The usual place to look for answers to such questions is in the history of congressional enactments establishing the national parks, for it is Congress that is supposed to make national park policy. A detailed examination of that history, however, would not only be tedious but fruitless because in the many decades that have passed since Yosemite was first established, Congress has never resolved or even grappled with these hard questions.
Congress long ago established that the parks should be protected against destruction and that they should be made available to the ordinary citizen, rather than preempted as a preserve for the rich. But to say that the parks are for the people is not necessarily to say that they are for intensive mass recreational use.
All we really know about congressional intent is that there were some activities that Congress did not want in the parks. With rare exceptions, mining and dam building have been prohibited in the parks for many years. Unlike the national forests, the parks have not been set aside for multiple use—recreation and grazing, timber harvesting and wildlife conservation. Gifford Pinchot, then chief forester of the United States and a spokesman for scientific forest management, fought and lost that battle against the conservationists—he called them “nature fakirs”—in 1916. In that year, despite Pinchot’s best efforts, Congress enacted the only general policy mandate it has ever issued for the parks, and it continues to be the central statement of park policy today. The so-called Organic Act is a clear repudiation of those who wanted the parks to be used for industrial purposes as well as conservation and recreation, but it says nothing about the balance to be drawn between preservation and use so as to resolve the issues that are being raised today by MCA and other aggressive concessionaires. The Organic Act simply says:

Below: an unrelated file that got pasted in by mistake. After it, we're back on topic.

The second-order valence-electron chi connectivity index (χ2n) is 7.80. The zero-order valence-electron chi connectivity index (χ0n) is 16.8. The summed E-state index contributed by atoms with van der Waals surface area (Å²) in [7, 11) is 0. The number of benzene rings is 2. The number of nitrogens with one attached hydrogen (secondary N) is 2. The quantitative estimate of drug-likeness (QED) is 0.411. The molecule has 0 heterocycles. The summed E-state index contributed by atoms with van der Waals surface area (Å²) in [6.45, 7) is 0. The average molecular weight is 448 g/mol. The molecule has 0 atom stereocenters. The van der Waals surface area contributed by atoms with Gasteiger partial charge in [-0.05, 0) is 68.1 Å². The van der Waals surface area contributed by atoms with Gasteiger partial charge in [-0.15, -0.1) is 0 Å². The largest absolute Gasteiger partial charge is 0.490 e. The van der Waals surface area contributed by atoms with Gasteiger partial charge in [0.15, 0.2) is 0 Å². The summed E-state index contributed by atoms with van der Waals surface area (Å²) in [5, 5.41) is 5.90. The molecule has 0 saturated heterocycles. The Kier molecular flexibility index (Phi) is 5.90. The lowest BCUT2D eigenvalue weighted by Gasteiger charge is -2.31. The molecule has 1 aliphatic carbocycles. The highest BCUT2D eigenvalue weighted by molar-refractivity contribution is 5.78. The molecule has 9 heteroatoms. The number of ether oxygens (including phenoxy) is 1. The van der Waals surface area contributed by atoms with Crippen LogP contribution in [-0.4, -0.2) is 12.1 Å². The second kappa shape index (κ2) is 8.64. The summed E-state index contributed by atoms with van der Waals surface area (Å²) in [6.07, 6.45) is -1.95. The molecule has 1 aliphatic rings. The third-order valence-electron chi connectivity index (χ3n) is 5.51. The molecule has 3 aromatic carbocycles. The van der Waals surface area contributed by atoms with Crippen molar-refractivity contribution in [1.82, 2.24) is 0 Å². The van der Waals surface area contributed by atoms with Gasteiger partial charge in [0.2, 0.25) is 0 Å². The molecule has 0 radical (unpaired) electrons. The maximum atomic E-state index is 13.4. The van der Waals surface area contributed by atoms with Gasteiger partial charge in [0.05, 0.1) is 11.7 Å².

The [National Park Service] shall promote and regulate the use of the Federal areas known as national parks . . . by such means and measures as conform to the fundamental purpose of said parks . . . which is to conserve the scenery and the natural and historic objects and the wild life therein and to provide for the enjoyment of the same in such manner and by such means as will leave them unimpaired for the enjoyment of future generations.